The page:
Perth, May 10: Dutch cricket coach Ryan Campbell, who was released from hospital after recovering from cardiac arrest, said he does not remember the time he spent in hospital while in an induced coma, profusely thanking the woman who administered CPR. that saved his life.
The former Australian and Hong Kong cricketer was rushed to hospital in the middle of last month while in the UK, and was forced into an induced coma. After assuring himself that he had not suffered brain or heart damage, Campbell, 50, was released and doctors ruled out the possibility of a heart attack as the cause.
In an interview with Australian radio station Triple M in Perth, Campbell said he had little recollection of the seven-day hospital stay.
“I have no recollection (of the induced coma),” Campbell said. “When I woke up I was a bit confused, I thought I was in Hong Kong (where Campbell played and trained), and I was asking my wife why I was in Hong Kong without my children. Seven days of my life I will never do it.” to remember.
“My daughter wanted to go on the slide and I was a little bit up, and then for some reason I was tired and decided to go to bed.” A lady named Beci Bassett, who had recently completed her CPR training, was near her when Campbell went into cardiac arrest.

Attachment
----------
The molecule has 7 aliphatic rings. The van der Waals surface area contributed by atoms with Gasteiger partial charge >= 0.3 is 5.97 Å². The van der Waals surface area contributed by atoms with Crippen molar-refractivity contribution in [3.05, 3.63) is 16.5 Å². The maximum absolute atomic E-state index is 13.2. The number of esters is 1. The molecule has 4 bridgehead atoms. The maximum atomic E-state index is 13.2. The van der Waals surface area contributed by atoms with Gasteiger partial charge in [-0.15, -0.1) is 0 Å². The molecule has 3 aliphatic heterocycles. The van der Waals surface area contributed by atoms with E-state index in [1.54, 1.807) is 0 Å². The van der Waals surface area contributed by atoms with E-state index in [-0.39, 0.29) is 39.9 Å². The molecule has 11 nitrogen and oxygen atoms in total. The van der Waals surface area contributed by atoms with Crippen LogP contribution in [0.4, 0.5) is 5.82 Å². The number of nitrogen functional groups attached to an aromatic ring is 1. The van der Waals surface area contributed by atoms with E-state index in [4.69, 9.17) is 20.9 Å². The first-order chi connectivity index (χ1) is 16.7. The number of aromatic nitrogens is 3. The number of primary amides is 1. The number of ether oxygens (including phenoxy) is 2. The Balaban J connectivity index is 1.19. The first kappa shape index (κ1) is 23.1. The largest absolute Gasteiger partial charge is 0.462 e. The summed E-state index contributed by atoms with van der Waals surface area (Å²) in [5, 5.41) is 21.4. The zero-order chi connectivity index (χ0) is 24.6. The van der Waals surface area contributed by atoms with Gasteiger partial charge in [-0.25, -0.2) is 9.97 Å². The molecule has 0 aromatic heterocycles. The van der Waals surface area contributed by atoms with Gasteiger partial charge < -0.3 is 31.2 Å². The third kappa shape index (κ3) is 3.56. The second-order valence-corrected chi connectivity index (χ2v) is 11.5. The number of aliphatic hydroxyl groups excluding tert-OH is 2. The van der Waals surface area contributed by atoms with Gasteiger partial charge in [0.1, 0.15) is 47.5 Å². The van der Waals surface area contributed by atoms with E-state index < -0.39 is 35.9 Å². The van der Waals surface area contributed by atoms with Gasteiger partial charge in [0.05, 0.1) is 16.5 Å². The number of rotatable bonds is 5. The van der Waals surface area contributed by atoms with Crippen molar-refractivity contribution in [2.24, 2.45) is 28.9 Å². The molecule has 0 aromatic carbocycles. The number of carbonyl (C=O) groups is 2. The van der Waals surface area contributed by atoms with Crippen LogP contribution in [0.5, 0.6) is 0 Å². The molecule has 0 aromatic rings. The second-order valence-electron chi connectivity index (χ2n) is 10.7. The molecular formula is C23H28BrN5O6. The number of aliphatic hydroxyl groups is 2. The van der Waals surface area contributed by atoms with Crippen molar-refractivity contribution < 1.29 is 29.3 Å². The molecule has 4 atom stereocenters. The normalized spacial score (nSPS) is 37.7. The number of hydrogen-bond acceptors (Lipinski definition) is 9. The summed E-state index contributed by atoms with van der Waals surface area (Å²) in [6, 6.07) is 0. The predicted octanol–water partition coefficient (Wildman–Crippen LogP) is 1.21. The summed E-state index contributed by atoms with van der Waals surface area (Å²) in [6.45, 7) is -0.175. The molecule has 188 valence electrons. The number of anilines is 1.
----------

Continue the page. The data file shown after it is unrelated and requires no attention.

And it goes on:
“The luck was that I actually lay on the foot of a girl whose mother (Bassett) was the one who saved my life with CPR. She had literally just finished her course. It was a surreal experience. I actually had lunch with her. yesterday (Monday). What would you say to someone who saved your life? To be honest, it was a great experience,” Campbell said.
Campbell, who has played two ODIs and three T20Is and has been a prolific scorer in First Class and List A matches, said a recent chest infection or battle with Covid-19 could have triggered the cardiac arrest.
“I had a chest infection when we went to South Africa (for the Cricket World Cup Super League) in November. I was a little sick but I was fine, and then I had covid in February, I think everyone on the planet has had that. Campbell said.
“I think my odds were seven percent or something, which means I get a second chance and I’m going to make sure I live it to the fullest. They say my heart is in perfect condition now, so it’s one of those rare things that nobody can point”. Campbell said he hoped to join the Dutch team before the Cricket World Cup Super League campaign.
“Actually, I’m not allowed to fly for a couple of months, so we’re going to take the ferry back (to the Netherlands. I’m going old school, I’m going back to the Don Bradman days. I’m looking. I’m looking forward to it.” to come home and get back into the grind and see my cricket team again and see how they fare, but we won’t be rushing back to that,” he added.